Mitzi Bickers sentenced to 14 years in City Hall bribery case

Political operative, pastor, found guilty in March on nine counts in long-running corruption investigation

Editor’s note: This story has been updated to clarify the government’s sentencing recommendation.

Former Atlanta city official Mitzi Bickers was sentenced to 14 years in prison on Thursday in connection to a pay-for-play contracting scheme that rocked City Hall in recent years.

U.S. District Court Judge Steve C. Jones complimented Bickers, the longtime pastor of Emmanuel Baptist Church in southeast Atlanta, for her years of commitment to the community. But he said that service could not make up for the harm she caused taxpayers in pocketing millions from ill-gotten contracts.

”This was not an accident, this was a deliberate plan to get money,” he said before handing down a sentence of 168 months.

ExploreThe Mitzi Bickers verdict: nine counts guilty, three not guilty

Bickers, 56, who at one time was hailed for helping former Mayor Kasim Reed win his first term in office, was convicted in March of nine of 12 counts from a federal indictment in 2018. Among the charges was conspiracy to commit bribery, money laundering, wire fraud and tax evasion.

She will be on house arrest until contacted to report to prison in Alabama. Her attorneys have said they plan to appeal.

Bickers, who had no direct role in contracting, was accused of using her influence to help steer millions in city construction contracts to prominent Atlanta contractors Elvin R. “E.R.” Mitchell Jr. and Charles P. Richards Jr. while also demanding a cut of the proceeds. Prosecutors said Bickers pocketed more than $2 million in the scheme, depositing the funds in 11 banks. To avoid questions about the funds, she would deposit just shy of the $10,000 threshold that requires financial institutions to report such deposits to the federal government.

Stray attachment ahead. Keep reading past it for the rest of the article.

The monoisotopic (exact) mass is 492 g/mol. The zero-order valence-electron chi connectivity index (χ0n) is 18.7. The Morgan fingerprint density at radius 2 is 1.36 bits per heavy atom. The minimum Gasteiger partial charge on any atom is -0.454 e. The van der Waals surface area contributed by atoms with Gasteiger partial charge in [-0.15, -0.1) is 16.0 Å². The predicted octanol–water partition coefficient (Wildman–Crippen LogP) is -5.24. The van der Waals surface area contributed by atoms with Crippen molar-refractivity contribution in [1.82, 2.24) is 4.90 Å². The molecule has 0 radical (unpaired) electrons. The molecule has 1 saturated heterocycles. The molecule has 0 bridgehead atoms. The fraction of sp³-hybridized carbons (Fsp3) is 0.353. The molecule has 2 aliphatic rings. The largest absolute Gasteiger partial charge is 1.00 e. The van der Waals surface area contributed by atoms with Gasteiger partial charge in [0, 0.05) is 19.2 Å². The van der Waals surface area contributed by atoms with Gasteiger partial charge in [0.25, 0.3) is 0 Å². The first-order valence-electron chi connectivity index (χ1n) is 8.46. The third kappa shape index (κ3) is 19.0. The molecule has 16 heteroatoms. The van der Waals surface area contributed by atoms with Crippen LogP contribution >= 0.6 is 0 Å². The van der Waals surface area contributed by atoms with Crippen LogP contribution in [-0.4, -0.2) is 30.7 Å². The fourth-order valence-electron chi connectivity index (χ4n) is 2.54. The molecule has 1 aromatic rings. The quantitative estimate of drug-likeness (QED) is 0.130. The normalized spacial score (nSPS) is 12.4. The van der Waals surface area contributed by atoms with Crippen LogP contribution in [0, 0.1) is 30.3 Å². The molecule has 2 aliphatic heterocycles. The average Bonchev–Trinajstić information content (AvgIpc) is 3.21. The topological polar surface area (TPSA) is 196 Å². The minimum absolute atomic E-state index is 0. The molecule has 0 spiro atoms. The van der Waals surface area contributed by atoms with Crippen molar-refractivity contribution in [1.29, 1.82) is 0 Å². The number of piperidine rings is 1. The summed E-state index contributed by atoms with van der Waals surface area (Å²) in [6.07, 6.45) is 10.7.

The public corruption scandal upended Atlanta city government during the final year of Reed’s administration and has cast a shadow over city politics since becoming public five years ago. The testimony and evidence presented at trial presented an unsavory picture of how city contracting can be manipulated and exploited for private gain.

The trial revealed the names of two current city employees’ connections to the scheme and they were placed on administrative leave after their names surfaced in court.

Federal grand juries scrutinized contracts, travel records, credit card receipts and schedules of senior officials — including Reed. Reed has not been charged and has long denied any wrongdoing.

During last year’s mayoral campaign as Reed sought a return to City Hall, his lawyers said he was informed he was not a target of the investigation. But the taint of corruption derailed his once promising political career as he failed to make the runoff.

In total, seven people have pleaded guilty in the investigation and three others have been indicted.

A distraught Bickers appealed for mercy before the judge, saying that she has struggled through moments of bitterness, anger and humility during the years the investigation hung over her head. Wearing a blue pantsuit and white shirt with a red flower in the lapel, Bickers said the portrait of her that prosecutors created was not the person that she is.